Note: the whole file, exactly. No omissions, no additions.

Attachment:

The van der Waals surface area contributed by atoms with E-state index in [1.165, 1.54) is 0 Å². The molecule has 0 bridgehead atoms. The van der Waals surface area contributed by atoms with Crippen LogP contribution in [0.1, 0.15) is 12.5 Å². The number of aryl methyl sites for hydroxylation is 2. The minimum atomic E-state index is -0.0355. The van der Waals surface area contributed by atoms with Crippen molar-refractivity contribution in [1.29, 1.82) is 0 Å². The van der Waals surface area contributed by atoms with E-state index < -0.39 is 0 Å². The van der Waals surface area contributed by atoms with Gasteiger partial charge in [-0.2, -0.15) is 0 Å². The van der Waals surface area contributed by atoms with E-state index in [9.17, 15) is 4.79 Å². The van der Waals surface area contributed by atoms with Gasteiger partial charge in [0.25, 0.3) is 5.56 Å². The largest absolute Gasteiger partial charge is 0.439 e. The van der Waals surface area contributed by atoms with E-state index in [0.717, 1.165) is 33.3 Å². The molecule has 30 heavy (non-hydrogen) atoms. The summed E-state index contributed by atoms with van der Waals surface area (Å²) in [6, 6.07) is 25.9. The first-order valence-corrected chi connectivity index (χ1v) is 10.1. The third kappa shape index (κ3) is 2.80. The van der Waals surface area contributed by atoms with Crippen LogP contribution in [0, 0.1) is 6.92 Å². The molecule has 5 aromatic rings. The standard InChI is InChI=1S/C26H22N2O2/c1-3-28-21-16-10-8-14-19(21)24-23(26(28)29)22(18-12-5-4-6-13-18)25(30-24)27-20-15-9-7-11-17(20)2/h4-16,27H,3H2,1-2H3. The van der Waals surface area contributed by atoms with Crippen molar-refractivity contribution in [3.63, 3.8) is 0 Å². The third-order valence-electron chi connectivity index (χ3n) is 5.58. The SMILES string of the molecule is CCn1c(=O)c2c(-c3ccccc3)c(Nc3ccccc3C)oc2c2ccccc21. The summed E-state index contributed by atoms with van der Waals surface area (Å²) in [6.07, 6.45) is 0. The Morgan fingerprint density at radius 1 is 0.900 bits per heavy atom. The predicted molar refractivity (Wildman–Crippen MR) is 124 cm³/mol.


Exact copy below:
The van der Waals surface area contributed by atoms with E-state index in [1.165, 1.54) is 0 Å². The molecule has 0 bridgehead atoms. The van der Waals surface area contributed by atoms with Crippen LogP contribution in [0.1, 0.15) is 12.5 Å². The number of aryl methyl sites for hydroxylation is 2. The minimum atomic E-state index is -0.0355. The van der Waals surface area contributed by atoms with Crippen molar-refractivity contribution in [1.29, 1.82) is 0 Å². The van der Waals surface area contributed by atoms with E-state index < -0.39 is 0 Å². The van der Waals surface area contributed by atoms with Gasteiger partial charge in [-0.2, -0.15) is 0 Å². The van der Waals surface area contributed by atoms with E-state index in [9.17, 15) is 4.79 Å². The van der Waals surface area contributed by atoms with Gasteiger partial charge in [0.25, 0.3) is 5.56 Å². The largest absolute Gasteiger partial charge is 0.439 e. The van der Waals surface area contributed by atoms with E-state index in [0.717, 1.165) is 33.3 Å². The molecule has 30 heavy (non-hydrogen) atoms. The summed E-state index contributed by atoms with van der Waals surface area (Å²) in [6, 6.07) is 25.9. The first-order valence-corrected chi connectivity index (χ1v) is 10.1. The third kappa shape index (κ3) is 2.80. The van der Waals surface area contributed by atoms with Crippen LogP contribution in [0, 0.1) is 6.92 Å². The molecule has 5 aromatic rings. The standard InChI is InChI=1S/C26H22N2O2/c1-3-28-21-16-10-8-14-19(21)24-23(26(28)29)22(18-12-5-4-6-13-18)25(30-24)27-20-15-9-7-11-17(20)2/h4-16,27H,3H2,1-2H3. The van der Waals surface area contributed by atoms with Crippen molar-refractivity contribution in [3.63, 3.8) is 0 Å². The third-order valence-electron chi connectivity index (χ3n) is 5.58. The SMILES string of the molecule is CCn1c(=O)c2c(-c3ccccc3)c(Nc3ccccc3C)oc2c2ccccc21. The summed E-state index contributed by atoms with van der Waals surface area (Å²) in [6.07, 6.45) is 0. The Morgan fingerprint density at radius 1 is 0.900 bits per heavy atom. The predicted molar refractivity (Wildman–Crippen MR) is 124 cm³/mol.